The Tabernacle 8
The Tabernacle was divided into two rooms. The front room, containing the Table of Shewbread, the Menorah, and the Altar of Incense, was called the Holy Place. The second room is referred to in Scripture as the Most Holy Place, the Holy of Holies, or the Holiest. It contained one item of furniture, the Ark of the Covenant on top of which was placed the Mercy Seat over which the outstretched wings of the cherubims hovered.
In between those two rooms hung a veil. Moses does not give us any dimensions of the veil, though he does describe it.
Exodus 26.31 And thou shalt make a vail of blue, and purple, and scarlet, and fine twined linen of cunning work: with cherubims shall it be made:
32 And thou shalt hang it upon four pillars of shittim wood overlaid with gold: their hooks shall be of gold, upon the four sockets of silver.
33 And thou shalt hang up the vail under the taches, that thou mayest bring in thither within the vail the ark of the testimony: and the vail shall divide unto you between the holy place and the most holy.
In Herod the Great’s reconstruction of Ezra’s Temple, the Temple Jesus knew, Josephus gives us more detail on this particular Veil. It was forty cubits long, twenty cubits high, and composed of seventy two panels sewn together. Four inches thick, it was tremendously heavy, and when it was replaced every year it required 300 priests to muscle it into place.
This veil was designed to section off the Most Holy Place from the Holy Place. The latter was accessed at least twice a day by numbers of different priests on rotation, but the former was only entered once a year on the Day of Atonement and then only by the High Priest.
Like everything else in the Tabernacle the Veil shows us something about Jesus. In this case, the Bible is clear that it represented the human body that the Messiah would inhabit.
Hebrews 10.19 Having therefore, brethren, boldness to enter into the holiest by the blood of Jesus,
20 By a new and living way, which he hath consecrated for us, through the veil, that is to say, his flesh;
21 And having an high priest over the house of God;
22 Let us draw near with a true heart in full assurance of faith, having our hearts sprinkled from an evil conscience, and our bodies washed with pure water.
This understanding is only strengthened when we see what took place at the Crucifixion. Jesus, when he had cried again with a loud voice, yielded up the ghost. And, behold, the veil of the temple was rent in twain from top to the bottom; and the earth did quake, and the rocks rent. (Matthew 27.50) The moment Jesus breathed His last breath that enormous, four inch thick, heavy veil described by Josephus was supernaturally torn in two, beginning at the top, was ripped right through to the bottom.
I have spent over a thousand hours studying the life of Jesus Christ. One of the things that such study has deeply impressed upon me is His sheer humanity. I do not mean to take away from His divinity, but He was not just God. He was the God Man, the man Christ Jesus. (I Timothy 2.5) We forget that. His muscles were sore at the end of the day. When He grew weary His eyes closed in a necessary sleep. He experienced hunger pangs and the cotton mouthed feeling that comes when it has been too long since you drank. His eyes stung with sweat as He worked. He was human.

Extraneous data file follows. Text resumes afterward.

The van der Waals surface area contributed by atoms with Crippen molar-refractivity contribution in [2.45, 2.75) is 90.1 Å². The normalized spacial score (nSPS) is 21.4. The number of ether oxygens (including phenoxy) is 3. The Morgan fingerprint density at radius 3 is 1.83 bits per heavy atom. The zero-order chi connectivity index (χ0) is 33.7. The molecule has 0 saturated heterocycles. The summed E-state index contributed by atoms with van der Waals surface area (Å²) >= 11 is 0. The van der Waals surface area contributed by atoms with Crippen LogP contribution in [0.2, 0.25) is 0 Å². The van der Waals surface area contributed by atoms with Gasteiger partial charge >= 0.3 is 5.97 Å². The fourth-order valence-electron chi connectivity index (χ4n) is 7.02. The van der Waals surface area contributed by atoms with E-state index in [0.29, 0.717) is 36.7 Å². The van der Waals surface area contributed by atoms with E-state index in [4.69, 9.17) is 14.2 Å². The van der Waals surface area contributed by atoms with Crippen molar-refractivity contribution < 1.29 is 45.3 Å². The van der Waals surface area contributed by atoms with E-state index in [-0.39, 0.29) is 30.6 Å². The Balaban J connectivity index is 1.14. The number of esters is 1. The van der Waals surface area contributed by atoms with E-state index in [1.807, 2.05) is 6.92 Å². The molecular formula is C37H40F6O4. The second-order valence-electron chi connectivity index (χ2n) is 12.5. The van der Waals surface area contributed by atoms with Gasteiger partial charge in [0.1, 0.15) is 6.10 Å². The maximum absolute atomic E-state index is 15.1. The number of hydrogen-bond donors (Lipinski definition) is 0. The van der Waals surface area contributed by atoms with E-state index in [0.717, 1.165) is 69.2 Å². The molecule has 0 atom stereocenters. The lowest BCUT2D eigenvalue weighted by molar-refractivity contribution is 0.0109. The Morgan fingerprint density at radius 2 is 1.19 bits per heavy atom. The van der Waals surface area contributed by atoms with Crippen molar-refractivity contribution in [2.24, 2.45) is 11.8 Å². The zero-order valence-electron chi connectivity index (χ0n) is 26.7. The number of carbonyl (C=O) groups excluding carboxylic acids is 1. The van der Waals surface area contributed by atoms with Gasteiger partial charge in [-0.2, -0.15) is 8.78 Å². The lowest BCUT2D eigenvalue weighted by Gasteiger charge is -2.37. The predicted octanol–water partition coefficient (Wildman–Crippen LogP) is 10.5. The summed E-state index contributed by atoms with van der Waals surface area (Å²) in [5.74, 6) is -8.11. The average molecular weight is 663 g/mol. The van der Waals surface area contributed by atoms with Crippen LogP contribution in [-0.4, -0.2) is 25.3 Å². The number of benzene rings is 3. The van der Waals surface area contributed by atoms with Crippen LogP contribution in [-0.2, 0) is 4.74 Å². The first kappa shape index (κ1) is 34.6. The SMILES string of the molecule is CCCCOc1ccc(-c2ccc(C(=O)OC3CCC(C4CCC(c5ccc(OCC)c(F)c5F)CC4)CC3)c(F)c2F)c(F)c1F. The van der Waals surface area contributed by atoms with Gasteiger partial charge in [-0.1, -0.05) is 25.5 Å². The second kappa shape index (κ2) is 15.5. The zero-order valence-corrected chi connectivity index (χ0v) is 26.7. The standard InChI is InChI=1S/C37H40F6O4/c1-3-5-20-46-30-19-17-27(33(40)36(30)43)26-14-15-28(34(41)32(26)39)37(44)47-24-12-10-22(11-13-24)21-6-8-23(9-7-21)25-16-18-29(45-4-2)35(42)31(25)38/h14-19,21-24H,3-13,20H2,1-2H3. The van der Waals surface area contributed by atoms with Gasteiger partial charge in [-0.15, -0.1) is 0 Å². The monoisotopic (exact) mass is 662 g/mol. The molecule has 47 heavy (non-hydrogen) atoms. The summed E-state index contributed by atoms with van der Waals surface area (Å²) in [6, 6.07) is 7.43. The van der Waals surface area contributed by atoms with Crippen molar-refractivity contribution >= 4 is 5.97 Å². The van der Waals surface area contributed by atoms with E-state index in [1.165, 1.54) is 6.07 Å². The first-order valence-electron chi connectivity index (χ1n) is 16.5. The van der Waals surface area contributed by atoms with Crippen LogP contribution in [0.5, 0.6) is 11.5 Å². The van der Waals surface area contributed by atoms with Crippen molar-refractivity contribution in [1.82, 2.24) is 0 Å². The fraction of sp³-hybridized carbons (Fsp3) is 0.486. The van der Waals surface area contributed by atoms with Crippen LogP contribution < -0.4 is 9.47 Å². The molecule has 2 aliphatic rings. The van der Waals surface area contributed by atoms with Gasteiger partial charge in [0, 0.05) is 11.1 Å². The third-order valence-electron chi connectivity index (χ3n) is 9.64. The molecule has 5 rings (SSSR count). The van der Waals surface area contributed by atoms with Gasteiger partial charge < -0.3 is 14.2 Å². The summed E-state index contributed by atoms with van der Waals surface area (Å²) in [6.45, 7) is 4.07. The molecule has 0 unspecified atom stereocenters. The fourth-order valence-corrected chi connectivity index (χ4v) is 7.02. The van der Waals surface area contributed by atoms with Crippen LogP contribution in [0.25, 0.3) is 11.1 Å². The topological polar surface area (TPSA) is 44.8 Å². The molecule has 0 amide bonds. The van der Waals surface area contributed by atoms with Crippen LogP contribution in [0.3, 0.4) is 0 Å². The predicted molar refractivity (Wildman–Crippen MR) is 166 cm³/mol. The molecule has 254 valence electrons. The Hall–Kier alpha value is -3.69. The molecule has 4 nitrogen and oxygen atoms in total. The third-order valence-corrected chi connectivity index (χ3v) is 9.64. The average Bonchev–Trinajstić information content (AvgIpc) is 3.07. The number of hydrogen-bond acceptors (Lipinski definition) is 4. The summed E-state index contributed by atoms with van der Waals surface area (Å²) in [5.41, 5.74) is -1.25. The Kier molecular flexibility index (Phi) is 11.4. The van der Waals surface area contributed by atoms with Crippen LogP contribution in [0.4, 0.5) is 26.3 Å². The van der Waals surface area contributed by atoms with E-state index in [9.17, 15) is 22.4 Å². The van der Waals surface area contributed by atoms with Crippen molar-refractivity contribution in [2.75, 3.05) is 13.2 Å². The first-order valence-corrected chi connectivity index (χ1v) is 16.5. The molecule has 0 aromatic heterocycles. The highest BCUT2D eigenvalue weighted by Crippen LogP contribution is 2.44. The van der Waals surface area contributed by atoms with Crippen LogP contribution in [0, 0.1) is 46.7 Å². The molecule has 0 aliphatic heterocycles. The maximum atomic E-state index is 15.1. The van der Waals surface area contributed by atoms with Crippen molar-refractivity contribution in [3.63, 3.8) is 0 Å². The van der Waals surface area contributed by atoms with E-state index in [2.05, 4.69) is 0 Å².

Implicit in this is the necessity that He be born as a baby, grow up as a child, and embrace all that such growing up means, short of yielding to temptation. Knowing this humanizes Him, so to speak. It helps us to enter into what it must have been like to be Him, and helps us realize that He well knew what He was asking when He required of us various things. He walked where we walk, felt what we feel, saw what we see, and tasted what we taste. He knows what it is like to be human with all the frailty that goes with it, and that comforts me sometimes.
But the fact that He clothed Himself in human flesh, what is referred to doctrinally as the incarnation, is more than that. He endured more than just what it means to live human; He endured what it means to die human. It means He walked through the same valley of the shadow of death that I will. Not just walked, hurled Himself. It means He knows what it is like to suffer, to writhe in agony as His nerves shot messages of pain up His spine and into His brain, to refuse a mind-numbing medicine so that His thinking would be clear, so that He could taste every bitter moment of Calvary, so He could drink it to the dregs. The Veil did not unravel one trailing thread at a time; it was viciously shredded.
|Rending of the Veil|
by William Bell Scott, c 1869
And when it was thus torn, ripped, disfigured so much it was hard to see the human visage under the hanging strips of flesh and blood, that torn Veil allows me access to God and to the atonement available on the Mercy Seat.
Wounded for me, wounded for me,
There on the cross He was wounded for me;
Gone my transgressions, and now I am free,
All because Jesus was wounded for me.
-W. G. Ovens